January 23, 2018
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Arnold Schwarzenegger, former governor of California and current critic of President Trump, has a message from one Republican former host of The Apprentice to another.

"Don't touch California. If you want to drill, do it off Mar-a-Lago," he tweeted, referring to Trump's resort in Palm Beach, Florida. "Or better yet, look to the future, follow California's lead and go green and we can all breathe easier. The U.S.'s largest economy is nearly 50 percent renewable. #ProtectThePacific." Schwarzenegger wasn't finished. "Our fishing, tourism, and recreation industries employ hundreds of thousands of great people," he said in a follow-up tweet. "Our coasts are an economic gold mine. Do not put them at risk."

The Trump administration announced earlier this month it plans on allowing new offshore oil and gas drilling in almost all U.S. coastal waters. The plan took a turn not long after, when Interior Secretary Ryan Zinke said Florida is "obviously unique" and "off the table." His announcement came just after he spoke with the state's Republican governor, Rick Scott. Catherine Garcia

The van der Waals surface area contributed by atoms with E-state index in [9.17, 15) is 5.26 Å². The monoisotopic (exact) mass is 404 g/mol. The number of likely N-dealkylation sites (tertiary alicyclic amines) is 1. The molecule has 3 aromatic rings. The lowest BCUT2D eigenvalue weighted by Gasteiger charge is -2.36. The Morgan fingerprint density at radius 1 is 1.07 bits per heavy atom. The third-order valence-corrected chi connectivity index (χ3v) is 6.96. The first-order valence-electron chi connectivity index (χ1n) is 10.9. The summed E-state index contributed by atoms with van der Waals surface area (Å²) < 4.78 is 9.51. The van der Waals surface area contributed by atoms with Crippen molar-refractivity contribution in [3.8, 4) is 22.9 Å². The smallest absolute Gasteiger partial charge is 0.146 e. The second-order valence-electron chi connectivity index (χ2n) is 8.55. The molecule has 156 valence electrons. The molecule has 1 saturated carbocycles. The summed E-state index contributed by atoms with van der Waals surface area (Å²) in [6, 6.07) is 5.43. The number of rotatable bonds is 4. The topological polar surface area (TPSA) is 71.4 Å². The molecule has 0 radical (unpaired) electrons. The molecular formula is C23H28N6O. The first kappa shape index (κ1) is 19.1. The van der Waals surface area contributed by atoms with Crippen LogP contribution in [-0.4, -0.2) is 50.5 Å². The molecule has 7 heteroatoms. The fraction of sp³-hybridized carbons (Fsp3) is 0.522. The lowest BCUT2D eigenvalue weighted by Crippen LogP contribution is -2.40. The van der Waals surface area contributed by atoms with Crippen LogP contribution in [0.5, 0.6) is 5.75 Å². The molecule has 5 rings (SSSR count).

January 15, 2018
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In early 2017, President Trump's son-in-law and senior adviser Jared Kushner was told by U.S. counterintelligence officials that businesswoman Wendi Deng Murdoch, a friend of Kushner and his wife, Ivanka Trump, could be using her relationship with the pair to push Beijing's agenda, people familiar with the matter told The Wall Street Journal.

There is also concern that Murdoch was lobbying for a planned $100 million Chinese garden at the National Arboretum, paid for by the Chinese government, which had a 70-foot tower the intelligence community was worried could be used for surveillance, the Journal reports. Murdoch, the ex-wife of media magnate (and Wall Street Journal owner) Rupert Murdoch, came to the U.S. from China in 1988, is a U.S. citizen, and has been friends with Kushner and Ivanka Trump for several years. Because Kushner had no previous experience in Washington, the officials wanted him to be aware of who he was dealing with at all times, especially those who might not have the same interests as the United States, people familiar with the interaction said.

Murdoch's spokesman said she "has no knowledge of any FBI concerns or other intelligence agency concerns relating to her or her associations" and "has absolutely no knowledge of any garden projects funded by the Chinese government." Catherine Garcia

January 2, 2018